Children's author Dorothy Gale makes a decent living continuing her grandfather's series of Oz books. When a new agent enters the scene, Dorothy moves to New York city. In the midst of a ...
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Return to Nim's Island to see how things are going with Nim and her Father. One day they get a message that some people will be buying the island to build an attraction there, but Nim will ... See full summary »
Heroes Mickey and his best friend, Sully, are forced to take on a mission to save our country from the evil plans of Admiral Ironsides. The Admiral and his motley crew of modern day pirates... See full summary »
A storybook opens to depict little Dorothy on the grey Kansas prairies, when suddenly a cyclone comes up, turns her world to color, and she lands on a Scarecrow, who promptly gets up and ... See full summary »
In this extraordinarily faithful stage version of the second Oz book, the only major deletions were things unperformable on stage (The Jackdaw's nest and the Gryphon/Sawhorse chase) and an ... See full summary »
Children's author Dorothy Gale makes a decent living continuing her grandfather's series of Oz books. When a new agent enters the scene, Dorothy moves to New York city. In the midst of a major business deal for her books, Dorothy discovers that her books are not based on her imagination, but on repressed memories. While Dorothy struggles with the revelation, she is forced to confront The Wicked Witch of the West, who has descended upon the Big Apple, determined to settle an old score. Written by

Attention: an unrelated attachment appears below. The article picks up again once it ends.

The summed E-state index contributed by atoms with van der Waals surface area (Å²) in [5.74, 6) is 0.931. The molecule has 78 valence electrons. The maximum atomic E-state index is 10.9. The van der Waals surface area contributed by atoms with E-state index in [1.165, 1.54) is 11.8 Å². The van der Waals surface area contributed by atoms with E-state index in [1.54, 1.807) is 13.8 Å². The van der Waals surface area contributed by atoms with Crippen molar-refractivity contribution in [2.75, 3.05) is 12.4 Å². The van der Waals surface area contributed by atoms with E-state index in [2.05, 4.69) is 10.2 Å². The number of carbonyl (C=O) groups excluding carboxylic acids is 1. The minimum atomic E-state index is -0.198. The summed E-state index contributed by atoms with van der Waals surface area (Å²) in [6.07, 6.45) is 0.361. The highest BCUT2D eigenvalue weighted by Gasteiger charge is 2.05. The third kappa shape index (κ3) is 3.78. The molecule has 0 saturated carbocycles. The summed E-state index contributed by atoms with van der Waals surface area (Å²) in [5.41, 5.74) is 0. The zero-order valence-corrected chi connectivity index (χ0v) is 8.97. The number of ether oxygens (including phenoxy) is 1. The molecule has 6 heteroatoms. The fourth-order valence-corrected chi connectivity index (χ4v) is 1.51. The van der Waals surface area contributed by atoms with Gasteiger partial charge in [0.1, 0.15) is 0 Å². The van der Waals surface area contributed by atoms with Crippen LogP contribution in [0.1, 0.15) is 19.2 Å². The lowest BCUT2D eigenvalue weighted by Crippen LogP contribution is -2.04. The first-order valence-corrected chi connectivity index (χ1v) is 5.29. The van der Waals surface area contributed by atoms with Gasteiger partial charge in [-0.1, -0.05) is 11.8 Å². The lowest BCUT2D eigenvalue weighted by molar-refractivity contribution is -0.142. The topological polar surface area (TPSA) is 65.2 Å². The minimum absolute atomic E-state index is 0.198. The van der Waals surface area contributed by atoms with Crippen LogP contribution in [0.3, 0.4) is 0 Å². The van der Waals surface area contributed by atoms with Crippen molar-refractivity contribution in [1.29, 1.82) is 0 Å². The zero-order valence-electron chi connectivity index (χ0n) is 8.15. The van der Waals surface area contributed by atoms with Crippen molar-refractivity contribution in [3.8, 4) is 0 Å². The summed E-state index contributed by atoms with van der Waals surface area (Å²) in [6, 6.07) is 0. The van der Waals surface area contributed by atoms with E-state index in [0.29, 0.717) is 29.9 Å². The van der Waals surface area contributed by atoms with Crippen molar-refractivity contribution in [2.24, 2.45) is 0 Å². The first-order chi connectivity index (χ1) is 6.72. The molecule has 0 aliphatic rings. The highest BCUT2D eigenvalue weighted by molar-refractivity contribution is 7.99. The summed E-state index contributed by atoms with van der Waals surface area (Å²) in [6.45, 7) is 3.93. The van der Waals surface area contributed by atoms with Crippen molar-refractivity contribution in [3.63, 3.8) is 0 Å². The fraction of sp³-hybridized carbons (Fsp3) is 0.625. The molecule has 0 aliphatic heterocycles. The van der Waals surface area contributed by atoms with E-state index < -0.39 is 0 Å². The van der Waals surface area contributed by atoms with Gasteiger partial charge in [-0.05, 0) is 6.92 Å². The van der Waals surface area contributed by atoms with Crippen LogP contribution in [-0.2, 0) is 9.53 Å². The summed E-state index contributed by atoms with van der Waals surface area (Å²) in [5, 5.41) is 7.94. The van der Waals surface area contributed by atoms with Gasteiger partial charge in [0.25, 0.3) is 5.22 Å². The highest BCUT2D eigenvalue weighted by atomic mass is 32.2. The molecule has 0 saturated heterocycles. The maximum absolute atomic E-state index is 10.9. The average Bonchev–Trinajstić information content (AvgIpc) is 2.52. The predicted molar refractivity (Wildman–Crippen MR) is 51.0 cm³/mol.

"Dorothy and the Witches of Oz" isn't perfect, but it does what great movies should. It's entertaining. The story is engaging, and you can't help but fall in love with every single character. The effects are dodgy at times, but there's so much going for this movie that that can easily be forgiven. The cast is brilliant and fun. Mia Sara, Eliza Swenson, Christopher Lloyd, and Barry Ratcliffe are a few standouts. The score, composed brilliantly by Eliza Swenson, gives the film an ambitious feel and really sets the mood for the scenes. With an orchestral version of "Over the Rainbow" at the end, the movie takes us back to our childhood. So many of us grew up watching the classic 'Wizard of Oz' movie, and what I love about "Dorothy and the Witches of Oz" is that it doesn't try to be like other movies. It's not cynical, it's not edgy. It's a fantastic film for the whole family; I really think that this film has something for everyone to enjoy. It's not predictable, and you're so involved in what the characters are doing, that you forget you're even watching a movie. In short, it's wonderful!
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